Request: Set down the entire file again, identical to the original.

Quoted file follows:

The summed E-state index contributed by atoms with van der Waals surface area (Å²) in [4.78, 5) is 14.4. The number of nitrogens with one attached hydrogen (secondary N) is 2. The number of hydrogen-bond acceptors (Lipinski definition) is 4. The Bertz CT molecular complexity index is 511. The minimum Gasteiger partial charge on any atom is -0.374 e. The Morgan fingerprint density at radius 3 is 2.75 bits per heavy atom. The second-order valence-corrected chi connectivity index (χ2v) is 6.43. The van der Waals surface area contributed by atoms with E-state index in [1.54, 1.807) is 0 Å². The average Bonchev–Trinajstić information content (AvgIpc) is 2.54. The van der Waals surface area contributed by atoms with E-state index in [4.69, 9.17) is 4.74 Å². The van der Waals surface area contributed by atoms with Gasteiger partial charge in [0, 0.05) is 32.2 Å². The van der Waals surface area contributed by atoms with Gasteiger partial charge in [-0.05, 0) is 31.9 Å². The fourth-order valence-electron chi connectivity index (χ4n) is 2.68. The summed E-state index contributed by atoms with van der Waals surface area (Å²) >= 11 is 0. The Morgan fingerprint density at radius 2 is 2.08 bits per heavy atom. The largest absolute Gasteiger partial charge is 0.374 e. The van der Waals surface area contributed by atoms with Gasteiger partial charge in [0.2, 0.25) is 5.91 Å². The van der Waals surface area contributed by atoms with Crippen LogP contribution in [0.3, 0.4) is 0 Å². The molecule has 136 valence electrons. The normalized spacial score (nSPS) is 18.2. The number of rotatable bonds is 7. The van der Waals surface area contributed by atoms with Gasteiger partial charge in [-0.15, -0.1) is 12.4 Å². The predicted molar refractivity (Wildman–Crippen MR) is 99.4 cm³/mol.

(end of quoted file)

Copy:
The summed E-state index contributed by atoms with van der Waals surface area (Å²) in [4.78, 5) is 14.4. The number of nitrogens with one attached hydrogen (secondary N) is 2. The number of hydrogen-bond acceptors (Lipinski definition) is 4. The Bertz CT molecular complexity index is 511. The minimum Gasteiger partial charge on any atom is -0.374 e. The Morgan fingerprint density at radius 3 is 2.75 bits per heavy atom. The second-order valence-corrected chi connectivity index (χ2v) is 6.43. The van der Waals surface area contributed by atoms with E-state index in [1.54, 1.807) is 0 Å². The average Bonchev–Trinajstić information content (AvgIpc) is 2.54. The van der Waals surface area contributed by atoms with E-state index in [4.69, 9.17) is 4.74 Å². The van der Waals surface area contributed by atoms with Gasteiger partial charge in [0, 0.05) is 32.2 Å². The van der Waals surface area contributed by atoms with Gasteiger partial charge in [-0.05, 0) is 31.9 Å². The fourth-order valence-electron chi connectivity index (χ4n) is 2.68. The summed E-state index contributed by atoms with van der Waals surface area (Å²) >= 11 is 0. The Morgan fingerprint density at radius 2 is 2.08 bits per heavy atom. The largest absolute Gasteiger partial charge is 0.374 e. The van der Waals surface area contributed by atoms with Gasteiger partial charge in [0.2, 0.25) is 5.91 Å². The van der Waals surface area contributed by atoms with Crippen LogP contribution in [0.3, 0.4) is 0 Å². The molecule has 136 valence electrons. The normalized spacial score (nSPS) is 18.2. The number of rotatable bonds is 7. The van der Waals surface area contributed by atoms with Gasteiger partial charge in [-0.15, -0.1) is 12.4 Å². The predicted molar refractivity (Wildman–Crippen MR) is 99.4 cm³/mol.